Agencies and nonprofits promote child tax credit

U. S. Senate Majority Leader Chuck Schumer promoting the Child Tax Credit alongside Rep. Alexandria Ocasio-Cortez and Rep. Jerry Nadler.
U. S. Senate Majority Leader Chuck Schumer promoting the Child Tax Credit alongside Rep. Alexandria Ocasio-Cortez and Rep. Jerry Nadler.
lev radin / Shutterstock
U. S. Senate Majority Leader Chuck Schumer promoting the Child Tax Credit alongside Rep. Alexandria Ocasio-Cortez and Rep. Jerry Nadler.

Agencies and nonprofits promote child tax credit

How partnerships are getting the word out on access to this critical effort aimed at slashing child poverty.
July 28, 2021

Aiming to slash child poverty, the U.S. Treasury Department began sending the first installment of the Advance Child Tax Credit to families on July 15th by convenient direct-deposit payments to families. But, it’s not as easy for families who did not file tax returns or don’t have bank accounts. They need to take action to claim the Credit by either filing their taxes or entering their information with the IRS’s Child Tax Credit Non-Filer Sign-Up tool.

Multiple partnerships have formed among New York state and city agencies, and nonprofit organizations to help families claim the credit. The New York State Department of Child and Family Services said its outreach includes programs that work with families, parents, and youth who may be parents, as well as local social services districts. “We have widely promoted it on social media and on our website,” says John R. Craig, communications officer at OCFS, adding that they “are running a ‘hold message’ at our human services call center to provide this information statewide.” 

Among city agencies involved in promoting the CTC, the New York City Housing Authority “is doing outreach through our Family Partnerships Department,” said Rochel Leah Goldblatt, deputy press secretary at NYCHA. “This outreach includes sharing information with our Community Engagement and Partnerships partners to share with developments and resident leaders.” In addition, NYCHA is promoting a webinar, including information in several newsletters to residents, and posting on social media. “We also plan to hand out flyers at NYCHA Family Days,” said Goldblatt. “We will be continuing this outreach through December, as residents who don’t receive the monthly payment would still be able to receive the credit when they file their taxes next year.”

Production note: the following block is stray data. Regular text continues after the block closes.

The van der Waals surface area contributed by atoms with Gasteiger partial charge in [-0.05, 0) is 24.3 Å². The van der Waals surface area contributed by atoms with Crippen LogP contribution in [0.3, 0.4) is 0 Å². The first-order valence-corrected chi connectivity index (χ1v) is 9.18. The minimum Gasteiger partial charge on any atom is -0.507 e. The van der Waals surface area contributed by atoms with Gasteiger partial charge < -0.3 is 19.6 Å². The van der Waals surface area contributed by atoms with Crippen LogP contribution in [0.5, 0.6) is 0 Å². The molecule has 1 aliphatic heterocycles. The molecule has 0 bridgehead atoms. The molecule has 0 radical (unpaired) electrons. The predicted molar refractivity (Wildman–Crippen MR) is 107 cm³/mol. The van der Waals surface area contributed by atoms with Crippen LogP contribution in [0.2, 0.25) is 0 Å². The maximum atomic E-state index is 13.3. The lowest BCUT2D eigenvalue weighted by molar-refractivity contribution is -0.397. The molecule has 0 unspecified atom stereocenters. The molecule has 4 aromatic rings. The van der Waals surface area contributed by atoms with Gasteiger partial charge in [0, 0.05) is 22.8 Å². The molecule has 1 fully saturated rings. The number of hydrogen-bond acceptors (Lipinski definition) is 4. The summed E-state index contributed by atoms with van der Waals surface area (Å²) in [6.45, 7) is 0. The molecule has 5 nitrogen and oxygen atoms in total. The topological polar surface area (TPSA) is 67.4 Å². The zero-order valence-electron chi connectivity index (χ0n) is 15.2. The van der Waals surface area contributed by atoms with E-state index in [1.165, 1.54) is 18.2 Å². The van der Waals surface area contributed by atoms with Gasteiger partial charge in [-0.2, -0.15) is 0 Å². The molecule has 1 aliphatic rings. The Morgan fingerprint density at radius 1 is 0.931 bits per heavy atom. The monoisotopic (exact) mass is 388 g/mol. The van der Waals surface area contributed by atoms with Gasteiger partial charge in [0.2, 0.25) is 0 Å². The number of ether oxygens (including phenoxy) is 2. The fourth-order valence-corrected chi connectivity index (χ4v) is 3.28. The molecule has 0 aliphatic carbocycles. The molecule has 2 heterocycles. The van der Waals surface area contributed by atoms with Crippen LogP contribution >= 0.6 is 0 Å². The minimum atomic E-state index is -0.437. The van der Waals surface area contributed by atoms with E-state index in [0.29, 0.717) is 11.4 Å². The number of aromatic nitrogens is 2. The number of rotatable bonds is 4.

NYC Kids Rise is one of many nonprofit organizations partnering as a resource to families who need to claim the Credit. “Through our network of partnerships, which includes both community-based organizations and the city’s Financial Empowerment Centers, we will be working to ensure information gets directly to families in as many ways as possible,” said Debra-Ellen Glickstein, executive director, citing the following strategies: through newsletters, town hall sessions, and individual outreach and conversations. “We want to be sure families can take advantage of this investment and opportunity in the ways that make most sense for them – whether that be to take care of immediate needs, save little by little for the future, or both.”
Community Service Society, a nonprofit that fights poverty on multiple fronts, does not conduct outreach, but it runs a training program for social services professionals that cover the impact of receiving child tax credits on those families who receive SNAP or public assistance, said Jeffrey N. Maclin, vice president for governmental and public relations. “The training is conducted as part of our Benefits Plus Learning Center. There is also a CTC section in Benefits Plus with the revised CTC under the American Rescue plan.”

Tania Lambert
is a freelance writer.
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